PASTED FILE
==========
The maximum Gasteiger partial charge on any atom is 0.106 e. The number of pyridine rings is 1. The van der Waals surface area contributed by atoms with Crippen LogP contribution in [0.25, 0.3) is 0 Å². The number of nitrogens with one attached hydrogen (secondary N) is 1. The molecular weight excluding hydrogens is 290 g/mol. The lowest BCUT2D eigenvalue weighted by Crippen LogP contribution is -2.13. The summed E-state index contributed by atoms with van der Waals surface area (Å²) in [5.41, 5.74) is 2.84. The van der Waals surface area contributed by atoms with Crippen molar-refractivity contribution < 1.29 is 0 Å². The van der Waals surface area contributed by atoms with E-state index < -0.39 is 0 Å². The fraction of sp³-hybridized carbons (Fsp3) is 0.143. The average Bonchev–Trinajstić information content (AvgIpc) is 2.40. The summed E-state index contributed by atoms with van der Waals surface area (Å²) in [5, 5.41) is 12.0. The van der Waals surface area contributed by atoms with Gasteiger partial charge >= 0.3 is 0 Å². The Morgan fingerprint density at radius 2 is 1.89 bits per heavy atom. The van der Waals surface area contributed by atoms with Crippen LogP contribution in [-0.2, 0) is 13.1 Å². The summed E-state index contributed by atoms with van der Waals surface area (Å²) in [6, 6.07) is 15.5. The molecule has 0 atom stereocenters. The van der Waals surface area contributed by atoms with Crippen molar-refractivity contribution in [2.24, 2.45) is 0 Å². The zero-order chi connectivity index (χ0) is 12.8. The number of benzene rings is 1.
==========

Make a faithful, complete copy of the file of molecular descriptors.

The maximum Gasteiger partial charge on any atom is 0.106 e. The number of pyridine rings is 1. The van der Waals surface area contributed by atoms with Crippen LogP contribution in [0.25, 0.3) is 0 Å². The number of nitrogens with one attached hydrogen (secondary N) is 1. The molecular weight excluding hydrogens is 290 g/mol. The lowest BCUT2D eigenvalue weighted by Crippen LogP contribution is -2.13. The summed E-state index contributed by atoms with van der Waals surface area (Å²) in [5.41, 5.74) is 2.84. The van der Waals surface area contributed by atoms with Crippen molar-refractivity contribution < 1.29 is 0 Å². The van der Waals surface area contributed by atoms with E-state index < -0.39 is 0 Å². The fraction of sp³-hybridized carbons (Fsp3) is 0.143. The average Bonchev–Trinajstić information content (AvgIpc) is 2.40. The summed E-state index contributed by atoms with van der Waals surface area (Å²) in [5, 5.41) is 12.0. The van der Waals surface area contributed by atoms with Gasteiger partial charge >= 0.3 is 0 Å². The Morgan fingerprint density at radius 2 is 1.89 bits per heavy atom. The van der Waals surface area contributed by atoms with Crippen LogP contribution in [-0.2, 0) is 13.1 Å². The summed E-state index contributed by atoms with van der Waals surface area (Å²) in [6, 6.07) is 15.5. The molecule has 0 atom stereocenters. The van der Waals surface area contributed by atoms with Crippen molar-refractivity contribution in [2.24, 2.45) is 0 Å². The zero-order chi connectivity index (χ0) is 12.8. The number of benzene rings is 1.